Mandamus Is Not A Proper Remedy To Execute Money Judgments Against The Local Government Unit

Petitioners, SSWDA Inc., Celso and Manuel were the owners of two (2) parcels of land located in Puerto Princesa City. Before Puerto Princ...

Petitioners, SSWDA Inc., Celso and Manuel were the owners of two (2) parcels of land located in Puerto Princesa City. Before Puerto Princesa became a city, the national government established a military camp in Puerto Princesa, known as the Western Command. In building the command’s facilities and road network, encroachment on several properties of petitioners resulted. Petitioners’ property was used as a road right-of-way leading to the military camp. This road was named the "Wescom Road." Soon after, the City of Puerto Princesa decided to develop the "Wescom Road" because local residents started to build their houses alongside it.
In view of the encroachment, petitioners filed an action for Payment of Just Compensation against the respondents Puerto Princesa City, Mayor Hagedorn and the City Council of Puerto Princesa City before the RTC of Quezon City. The RTC rendered a decision in favor of petitioners.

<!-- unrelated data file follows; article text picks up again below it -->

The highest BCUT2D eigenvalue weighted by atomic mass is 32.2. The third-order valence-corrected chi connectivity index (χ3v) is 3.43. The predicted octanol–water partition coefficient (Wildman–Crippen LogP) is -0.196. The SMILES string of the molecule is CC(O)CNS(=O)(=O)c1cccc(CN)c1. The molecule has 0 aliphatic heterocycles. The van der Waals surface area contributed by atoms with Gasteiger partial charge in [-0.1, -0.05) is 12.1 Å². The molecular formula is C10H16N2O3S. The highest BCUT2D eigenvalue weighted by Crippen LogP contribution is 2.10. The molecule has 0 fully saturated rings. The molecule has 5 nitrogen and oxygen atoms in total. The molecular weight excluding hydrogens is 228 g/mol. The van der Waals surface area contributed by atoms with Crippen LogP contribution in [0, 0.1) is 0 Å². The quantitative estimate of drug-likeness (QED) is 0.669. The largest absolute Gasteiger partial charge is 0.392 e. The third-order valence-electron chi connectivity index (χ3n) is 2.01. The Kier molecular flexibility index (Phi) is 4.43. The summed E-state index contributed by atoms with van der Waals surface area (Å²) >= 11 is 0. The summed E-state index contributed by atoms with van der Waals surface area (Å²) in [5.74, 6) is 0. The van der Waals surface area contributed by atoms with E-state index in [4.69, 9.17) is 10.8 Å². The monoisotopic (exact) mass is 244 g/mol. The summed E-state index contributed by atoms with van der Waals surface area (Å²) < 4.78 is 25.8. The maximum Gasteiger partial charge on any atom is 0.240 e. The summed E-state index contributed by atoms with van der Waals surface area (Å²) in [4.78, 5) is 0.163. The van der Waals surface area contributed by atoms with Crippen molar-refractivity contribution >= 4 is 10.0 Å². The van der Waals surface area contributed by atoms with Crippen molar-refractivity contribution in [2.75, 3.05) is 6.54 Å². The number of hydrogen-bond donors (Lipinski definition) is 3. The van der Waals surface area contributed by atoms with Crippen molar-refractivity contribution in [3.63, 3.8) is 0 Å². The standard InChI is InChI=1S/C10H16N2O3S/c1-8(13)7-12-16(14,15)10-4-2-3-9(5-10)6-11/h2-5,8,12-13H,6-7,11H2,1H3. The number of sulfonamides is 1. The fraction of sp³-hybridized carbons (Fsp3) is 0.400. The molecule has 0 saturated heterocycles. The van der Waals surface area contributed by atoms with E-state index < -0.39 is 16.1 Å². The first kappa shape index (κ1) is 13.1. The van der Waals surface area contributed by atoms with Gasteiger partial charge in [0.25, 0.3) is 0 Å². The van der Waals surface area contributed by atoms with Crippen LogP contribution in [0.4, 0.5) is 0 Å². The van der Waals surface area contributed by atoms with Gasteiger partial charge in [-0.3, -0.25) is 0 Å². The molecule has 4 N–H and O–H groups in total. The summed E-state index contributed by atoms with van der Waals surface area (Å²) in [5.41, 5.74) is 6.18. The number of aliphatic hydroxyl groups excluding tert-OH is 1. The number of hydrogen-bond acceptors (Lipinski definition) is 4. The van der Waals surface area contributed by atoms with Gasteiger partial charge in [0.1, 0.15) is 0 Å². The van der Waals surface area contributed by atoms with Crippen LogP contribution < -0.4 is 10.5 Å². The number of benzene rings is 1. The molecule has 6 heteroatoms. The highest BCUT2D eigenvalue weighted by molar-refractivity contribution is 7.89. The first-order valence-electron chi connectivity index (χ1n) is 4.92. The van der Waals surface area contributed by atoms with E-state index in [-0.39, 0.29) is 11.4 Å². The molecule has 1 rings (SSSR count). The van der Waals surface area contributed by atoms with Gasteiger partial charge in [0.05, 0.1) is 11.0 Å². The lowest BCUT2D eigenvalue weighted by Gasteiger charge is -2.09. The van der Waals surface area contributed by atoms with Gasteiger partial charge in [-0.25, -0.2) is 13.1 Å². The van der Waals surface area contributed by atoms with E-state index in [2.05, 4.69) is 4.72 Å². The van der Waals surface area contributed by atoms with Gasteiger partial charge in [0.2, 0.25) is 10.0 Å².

After the RTC Decision became final and executory, a writ of execution was issued. The money judgment amounted was reduced to P12,000,000.00, subject to the condition agreed by the parties. Petitioners claimed that respondents paid the initial P2,000,000.00 but failed to give further payments after. However, records show that the total negotiated amount of P12 million was already fully paid and received by petitioners on the basis of the certification issued by then City Treasurer of Puerto Princesa.
Nevertheless, petitioners filed a complaint before the RTC-Br. 223 against respondents for collection of unpaid just compensation, including interests and rentals, in accordance with the RTC-Br. 78 Decision. If also filed complaints before the COA, Ombudsman and DILG to compel the respondents to pay the judgment but COA countered that it does not have jurisdiction over the matter.
The petitioners filed the present petition for mandamus seeking to direct, command and compel the respondents to enforce, implement or pay the petitioners the judgment award of the Decision of the Quezon City RTC.

Is mandamus a proper remedy to compel the respondents to pay the just compensation?